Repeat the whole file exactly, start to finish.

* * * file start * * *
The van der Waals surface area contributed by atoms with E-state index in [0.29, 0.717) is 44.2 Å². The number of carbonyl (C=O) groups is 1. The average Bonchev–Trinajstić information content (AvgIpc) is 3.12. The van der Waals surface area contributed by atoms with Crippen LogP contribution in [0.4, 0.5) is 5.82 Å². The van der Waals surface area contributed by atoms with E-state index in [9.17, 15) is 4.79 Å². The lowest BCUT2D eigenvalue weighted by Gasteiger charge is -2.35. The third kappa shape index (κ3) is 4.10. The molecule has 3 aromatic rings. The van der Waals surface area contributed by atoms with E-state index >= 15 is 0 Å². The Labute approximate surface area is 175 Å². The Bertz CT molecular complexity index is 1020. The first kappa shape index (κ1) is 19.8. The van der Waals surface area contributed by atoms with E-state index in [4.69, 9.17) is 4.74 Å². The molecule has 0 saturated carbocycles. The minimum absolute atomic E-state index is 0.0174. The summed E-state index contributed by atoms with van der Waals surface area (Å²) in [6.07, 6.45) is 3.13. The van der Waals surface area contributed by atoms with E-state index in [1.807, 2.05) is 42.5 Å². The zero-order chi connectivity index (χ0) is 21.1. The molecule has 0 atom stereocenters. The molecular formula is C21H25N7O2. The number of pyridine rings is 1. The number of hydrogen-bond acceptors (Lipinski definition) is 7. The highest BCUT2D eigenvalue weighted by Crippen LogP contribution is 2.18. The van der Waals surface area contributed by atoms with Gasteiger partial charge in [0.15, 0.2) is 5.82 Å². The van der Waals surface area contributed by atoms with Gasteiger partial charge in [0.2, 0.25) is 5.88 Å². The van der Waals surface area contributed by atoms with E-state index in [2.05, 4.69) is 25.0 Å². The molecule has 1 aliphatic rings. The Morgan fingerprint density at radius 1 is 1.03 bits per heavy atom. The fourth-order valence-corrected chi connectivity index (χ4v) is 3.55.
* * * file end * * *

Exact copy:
The van der Waals surface area contributed by atoms with E-state index in [0.29, 0.717) is 44.2 Å². The number of carbonyl (C=O) groups is 1. The average Bonchev–Trinajstić information content (AvgIpc) is 3.12. The van der Waals surface area contributed by atoms with Crippen LogP contribution in [0.4, 0.5) is 5.82 Å². The van der Waals surface area contributed by atoms with E-state index in [9.17, 15) is 4.79 Å². The lowest BCUT2D eigenvalue weighted by Gasteiger charge is -2.35. The third kappa shape index (κ3) is 4.10. The molecule has 3 aromatic rings. The van der Waals surface area contributed by atoms with E-state index >= 15 is 0 Å². The Labute approximate surface area is 175 Å². The Bertz CT molecular complexity index is 1020. The first kappa shape index (κ1) is 19.8. The van der Waals surface area contributed by atoms with E-state index in [4.69, 9.17) is 4.74 Å². The molecule has 0 saturated carbocycles. The minimum absolute atomic E-state index is 0.0174. The summed E-state index contributed by atoms with van der Waals surface area (Å²) in [6.07, 6.45) is 3.13. The van der Waals surface area contributed by atoms with E-state index in [1.807, 2.05) is 42.5 Å². The zero-order chi connectivity index (χ0) is 21.1. The molecule has 0 atom stereocenters. The molecular formula is C21H25N7O2. The number of pyridine rings is 1. The number of hydrogen-bond acceptors (Lipinski definition) is 7. The highest BCUT2D eigenvalue weighted by Crippen LogP contribution is 2.18. The van der Waals surface area contributed by atoms with Gasteiger partial charge in [0.15, 0.2) is 5.82 Å². The van der Waals surface area contributed by atoms with Gasteiger partial charge in [0.2, 0.25) is 5.88 Å². The van der Waals surface area contributed by atoms with E-state index in [2.05, 4.69) is 25.0 Å². The molecule has 1 aliphatic rings. The Morgan fingerprint density at radius 1 is 1.03 bits per heavy atom. The fourth-order valence-corrected chi connectivity index (χ4v) is 3.55.